Using @DependsOn annotation

In this post under Spring Core, I will explain with example the purpose and how to use the “@DependsOn” annotation.

In an Object Oriented Programming, no object is an island, it depends on other objects to perform their job.

When Spring loads the application context, it creates the beans in following order.

If a bean say “A” depends on bean “B” and “B” is set to “A” through constructor injection, then “B” is created first and then “A”.

But if “B” is set to “A” through setter injection, then “A” and “B” can be created in any order and then “B” is set to “A”.

In case of constructor injection, the Spring makes sure that it creates beans in a particular order but in case of setter injection that order is not maintained.

To enforce that order even in case of setter injection we use “@DependsOn” annotation.

Below is an example


package package6;

public class Bean1 {
    Bean2 bean;

    public Bean1() {
        System.out.println("Hello its Bean1");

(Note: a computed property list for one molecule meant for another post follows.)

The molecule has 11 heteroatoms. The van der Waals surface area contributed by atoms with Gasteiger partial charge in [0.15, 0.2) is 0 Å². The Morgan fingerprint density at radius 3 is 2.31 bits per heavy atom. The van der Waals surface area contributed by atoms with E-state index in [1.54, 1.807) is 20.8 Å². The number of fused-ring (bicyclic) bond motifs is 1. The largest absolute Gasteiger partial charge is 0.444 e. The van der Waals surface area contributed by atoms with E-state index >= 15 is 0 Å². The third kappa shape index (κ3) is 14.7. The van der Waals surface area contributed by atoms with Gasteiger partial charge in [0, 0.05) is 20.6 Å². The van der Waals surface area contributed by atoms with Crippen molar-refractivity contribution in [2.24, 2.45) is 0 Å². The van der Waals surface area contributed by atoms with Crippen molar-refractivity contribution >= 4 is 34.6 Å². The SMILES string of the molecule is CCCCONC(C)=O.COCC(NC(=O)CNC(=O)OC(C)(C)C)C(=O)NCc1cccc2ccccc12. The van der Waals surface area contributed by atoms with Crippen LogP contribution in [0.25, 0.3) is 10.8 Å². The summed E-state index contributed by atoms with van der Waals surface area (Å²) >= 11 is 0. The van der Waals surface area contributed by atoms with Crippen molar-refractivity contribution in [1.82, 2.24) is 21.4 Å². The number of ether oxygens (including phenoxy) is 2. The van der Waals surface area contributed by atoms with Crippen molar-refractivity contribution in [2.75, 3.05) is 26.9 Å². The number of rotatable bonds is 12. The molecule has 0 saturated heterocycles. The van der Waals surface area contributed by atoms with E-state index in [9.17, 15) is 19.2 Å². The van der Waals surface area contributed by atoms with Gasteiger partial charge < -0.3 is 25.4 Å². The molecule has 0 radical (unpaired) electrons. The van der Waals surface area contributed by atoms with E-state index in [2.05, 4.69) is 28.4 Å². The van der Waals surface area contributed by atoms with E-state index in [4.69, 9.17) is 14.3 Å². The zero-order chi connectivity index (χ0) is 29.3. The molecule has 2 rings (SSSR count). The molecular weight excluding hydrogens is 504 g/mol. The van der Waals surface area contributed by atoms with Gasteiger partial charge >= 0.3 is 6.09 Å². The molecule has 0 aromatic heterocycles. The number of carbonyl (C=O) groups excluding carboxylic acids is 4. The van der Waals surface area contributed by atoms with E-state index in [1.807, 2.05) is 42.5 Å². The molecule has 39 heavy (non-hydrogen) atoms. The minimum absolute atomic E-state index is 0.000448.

public Bean2 getBean() {
        return bean;

    public void setBean(Bean2 bean) {
        this.bean = bean;

As you can see in the above code, “Bean1” is dependent on “Bean2” and the dependency is set through setter injection.

Next “Bean2” class structure


package package6;

public class Bean2 {
    public Bean2() {
        System.out.println("Hello its Bean2");

Below is the main class

Main class

1  package package6;
3  import org.springframework.context.ApplicationContext;
4  import org.springframework.context.annotation.AnnotationConfigApplicationContext;
5  import org.springframework.context.annotation.Bean;
6  import org.springframework.context.annotation.Configuration;
7  import org.springframework.context.annotation.DependsOn;
9  @Configuration
10 public class Example6 {
11     @Bean
12     @DependsOn("bean2")
13     public Bean1 bean1() {
14         Bean1 bean = new Bean1();
15         bean.setBean(bean2());
16         return bean;
17     }
19     @Bean
20     public Bean2 bean2() {
21         return new Bean2();
22     }
23     public static void main(String[] args) {
24         ApplicationContext applicationContext = new AnnotationConfigApplicationContext(Example6.class);
25     }
26 }

In above code of main class, from line 11 to 17, I have created a bean definition for “Bean1” and also mentioned that this depends on “Bean2” using “@DependsOn” annotation applied at the method level.

Now as a result “Bean2” is always created first before creating “Bean1”.

In this way, we can use “@DependsOn” annotation.

Below is the output


Hello its Bean2
Hello its Bean1

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